Russian-Canadian Pussy Riot activist believes Russian secret service poisoned him

Anti-Kremlin activist Pyotr Verzilov, recovering in Berlin after suddenly losing his sight, hearing and ability to walk, has told a newspaper he believes he was poisoned by Russia's secret service.

Pyotr Verzilov says attack may have been prompted by investigation of journalists' deaths in Africa

Pyotr Verzilov, centre, walks with police outside a courthouse in Moscow on July 31. Verzilov and three other Pussy Riot members spent 15 days in jail in Russia for running onto the field during the 2018 World Cup final. He said Tuesday he's recovering after two weeks in intensive care for a suspected poisoning. (Vasily Maximov/AFP/Getty Images)

Anti-Kremlin activist Pyotr Verzilov, recovering in Berlin after suddenly losing his sight, hearing and ability to walk, has told a newspaper he believes he was poisoned by Russia's secret service.

Verzilov, publisher of a Russian online news portal with close ties to punk protest group Pussy Riot, fell ill two weeks ago in Moscow and was flown to Germany for urgent treatment.

Doctors at Berlin's Charite hospital have found no traces of poison in his body, but say there is no other explanation than poisoning for his condition.

"I firmly believe that the Russian secret service is behind my poisoning, possibly Russia's GRU military intelligence," Verzilov, 30, told Bild newspaper in his first interview since being taken into the Charite. "The poisoning was carried out so professionally that no other conclusion is possible."

He said the secret services might have tried out a new poison cocktail on him, judging by the speed with which it took effect.

"It didn't take several days until I noticed something — it was acute immediately. I don't have any memories of the following days," he said.

Search for motive

Verzilov, who lived in Toronto for several years and holds dual Russian-Canadian citizenship, is known in Russia for protest stunts, including briefly invading the pitch during the World Cup final in Moscow this year.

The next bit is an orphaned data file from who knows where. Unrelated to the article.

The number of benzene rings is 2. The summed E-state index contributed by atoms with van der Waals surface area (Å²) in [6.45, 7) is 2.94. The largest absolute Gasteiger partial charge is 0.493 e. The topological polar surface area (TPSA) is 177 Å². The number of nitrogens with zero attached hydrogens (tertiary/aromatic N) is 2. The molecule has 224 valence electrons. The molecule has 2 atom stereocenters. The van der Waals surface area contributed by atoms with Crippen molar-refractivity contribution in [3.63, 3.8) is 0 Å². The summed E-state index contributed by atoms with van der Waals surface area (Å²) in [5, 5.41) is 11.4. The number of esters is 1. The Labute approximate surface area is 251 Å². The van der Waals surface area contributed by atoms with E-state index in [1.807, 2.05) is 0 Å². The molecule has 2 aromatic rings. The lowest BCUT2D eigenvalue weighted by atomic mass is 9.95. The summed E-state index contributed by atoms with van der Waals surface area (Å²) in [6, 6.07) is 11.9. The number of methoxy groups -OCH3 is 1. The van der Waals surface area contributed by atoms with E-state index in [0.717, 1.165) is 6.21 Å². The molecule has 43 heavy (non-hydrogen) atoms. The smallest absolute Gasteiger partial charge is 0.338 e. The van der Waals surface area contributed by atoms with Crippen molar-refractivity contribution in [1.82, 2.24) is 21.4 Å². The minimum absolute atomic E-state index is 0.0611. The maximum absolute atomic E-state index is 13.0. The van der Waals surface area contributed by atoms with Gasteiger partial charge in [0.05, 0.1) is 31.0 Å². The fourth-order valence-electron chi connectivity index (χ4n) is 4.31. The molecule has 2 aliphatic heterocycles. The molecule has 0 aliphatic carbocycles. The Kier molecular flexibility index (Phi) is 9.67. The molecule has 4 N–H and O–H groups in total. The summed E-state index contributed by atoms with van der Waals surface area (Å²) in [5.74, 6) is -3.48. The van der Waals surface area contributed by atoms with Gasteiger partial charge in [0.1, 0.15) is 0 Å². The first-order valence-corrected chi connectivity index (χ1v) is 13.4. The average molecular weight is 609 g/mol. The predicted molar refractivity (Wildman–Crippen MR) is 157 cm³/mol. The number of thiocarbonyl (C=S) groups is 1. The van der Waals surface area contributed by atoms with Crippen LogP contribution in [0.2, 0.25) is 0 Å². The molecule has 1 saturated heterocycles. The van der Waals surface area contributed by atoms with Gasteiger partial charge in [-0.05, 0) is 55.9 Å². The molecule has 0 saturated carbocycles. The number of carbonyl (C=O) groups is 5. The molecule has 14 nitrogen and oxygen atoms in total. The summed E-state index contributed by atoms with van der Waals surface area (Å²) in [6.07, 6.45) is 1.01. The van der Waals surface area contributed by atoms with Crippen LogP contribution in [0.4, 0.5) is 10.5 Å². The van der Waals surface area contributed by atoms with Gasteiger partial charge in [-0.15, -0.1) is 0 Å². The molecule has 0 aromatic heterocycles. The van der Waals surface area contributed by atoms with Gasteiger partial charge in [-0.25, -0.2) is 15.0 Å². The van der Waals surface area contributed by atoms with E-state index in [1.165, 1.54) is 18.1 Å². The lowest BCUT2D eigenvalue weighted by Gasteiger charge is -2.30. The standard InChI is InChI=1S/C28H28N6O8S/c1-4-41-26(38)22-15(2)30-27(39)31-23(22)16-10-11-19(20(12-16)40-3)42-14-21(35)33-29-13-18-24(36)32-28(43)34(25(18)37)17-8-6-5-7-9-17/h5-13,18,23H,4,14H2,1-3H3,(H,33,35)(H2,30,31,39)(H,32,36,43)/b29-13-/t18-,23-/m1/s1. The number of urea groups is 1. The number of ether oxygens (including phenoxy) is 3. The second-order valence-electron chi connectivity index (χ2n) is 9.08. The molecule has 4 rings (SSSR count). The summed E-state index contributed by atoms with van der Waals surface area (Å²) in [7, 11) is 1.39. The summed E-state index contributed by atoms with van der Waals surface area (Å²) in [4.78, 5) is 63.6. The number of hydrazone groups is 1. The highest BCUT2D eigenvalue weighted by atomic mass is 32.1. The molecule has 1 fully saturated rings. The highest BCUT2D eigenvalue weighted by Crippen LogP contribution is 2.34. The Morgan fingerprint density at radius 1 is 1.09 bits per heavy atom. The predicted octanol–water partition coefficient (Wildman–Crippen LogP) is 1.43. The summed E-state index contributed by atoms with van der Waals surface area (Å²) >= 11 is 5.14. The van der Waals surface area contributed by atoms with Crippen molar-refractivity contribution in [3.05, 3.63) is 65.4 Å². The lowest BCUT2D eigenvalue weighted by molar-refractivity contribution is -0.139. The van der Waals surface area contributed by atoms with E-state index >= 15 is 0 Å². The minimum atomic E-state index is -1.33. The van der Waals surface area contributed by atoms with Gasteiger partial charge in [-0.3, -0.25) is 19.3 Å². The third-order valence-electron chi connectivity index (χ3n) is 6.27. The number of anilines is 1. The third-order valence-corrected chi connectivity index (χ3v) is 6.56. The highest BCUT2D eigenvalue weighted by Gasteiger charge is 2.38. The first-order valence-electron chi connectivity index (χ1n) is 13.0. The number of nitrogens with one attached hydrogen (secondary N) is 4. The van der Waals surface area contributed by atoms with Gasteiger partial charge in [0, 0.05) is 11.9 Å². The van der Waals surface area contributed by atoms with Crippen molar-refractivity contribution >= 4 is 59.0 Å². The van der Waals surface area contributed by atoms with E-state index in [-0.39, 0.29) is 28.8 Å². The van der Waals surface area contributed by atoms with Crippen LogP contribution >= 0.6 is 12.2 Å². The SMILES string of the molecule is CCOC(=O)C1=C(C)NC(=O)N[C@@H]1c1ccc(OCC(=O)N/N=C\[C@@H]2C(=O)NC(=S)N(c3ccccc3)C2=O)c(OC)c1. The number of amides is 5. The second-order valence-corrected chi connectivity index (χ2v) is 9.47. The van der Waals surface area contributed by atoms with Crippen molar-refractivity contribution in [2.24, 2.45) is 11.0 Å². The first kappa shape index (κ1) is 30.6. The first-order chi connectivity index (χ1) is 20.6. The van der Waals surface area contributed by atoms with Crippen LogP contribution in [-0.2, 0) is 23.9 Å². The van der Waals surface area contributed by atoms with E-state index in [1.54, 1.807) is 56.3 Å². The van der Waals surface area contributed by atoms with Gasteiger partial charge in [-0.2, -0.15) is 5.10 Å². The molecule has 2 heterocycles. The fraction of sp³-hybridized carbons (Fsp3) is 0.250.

Watch: Prime Minister Justin Trudeau discusses Verzilov's hospitalization

Prime Minister Justin Trudeau spoke to reporters in Saskatoon on Thursday 0:50

He told Bild he had wanted to investigate the killings of Russian journalists Orhan Dzhemal, Alexander Rastorguyev and Kirill Radchenko in the Central African Republic in July.

"That could be why the secret services wanted to poison me," he said. "I think that is a more likely reason than the World Cup initiative."

Verzilov is pulled off the pitch after he stormed onto the field and interrupted the final match between France and Croatia. (Martin MeissneréAssociated Press)

Exiled Russian tycoon Mikhail Khodorkovsky, who financed the Russian journalists' work, said they were looking into a private Russian security firm known as Wagner that operates in CAR.

The Wagner company is linked to Yevgeny Prigozhin, a St. Petersburg entrepreneur dubbed "Putin's chef" because his restaurants hosted President Vladimir Putin's dinners with foreign dignitaries.

U.S. special counsel Robert Mueller has indicted Prigozhin and members of a "troll farm" he allegedly funded for waging "information warfare" against the United States through social media platforms and internet-based media.

Verzilov said he wanted to go back to Russia, adding: "I'm doing well now and I hope that I will be discharged as quickly as possible."

Activists and security services are on high alert for poison attacks with origins in Russia following the poisoning of former Russian double agent Sergei Skripal and his daughter Yulia in Britain earlier this year. Britain has blamed Russia for the poisonings, but Russia has denied involvement.

They survived, but a British woman died after coming into contact with poison believed to have been thrown away by the Skripals' attackers.

In Moscow, lawyer Dmitry Dinze has formally asked the Investigative Committee, Russia's top investigative agency, to open an inquiry into Verzilov's suspected poisoning.

With files from CBC News and The Associated Press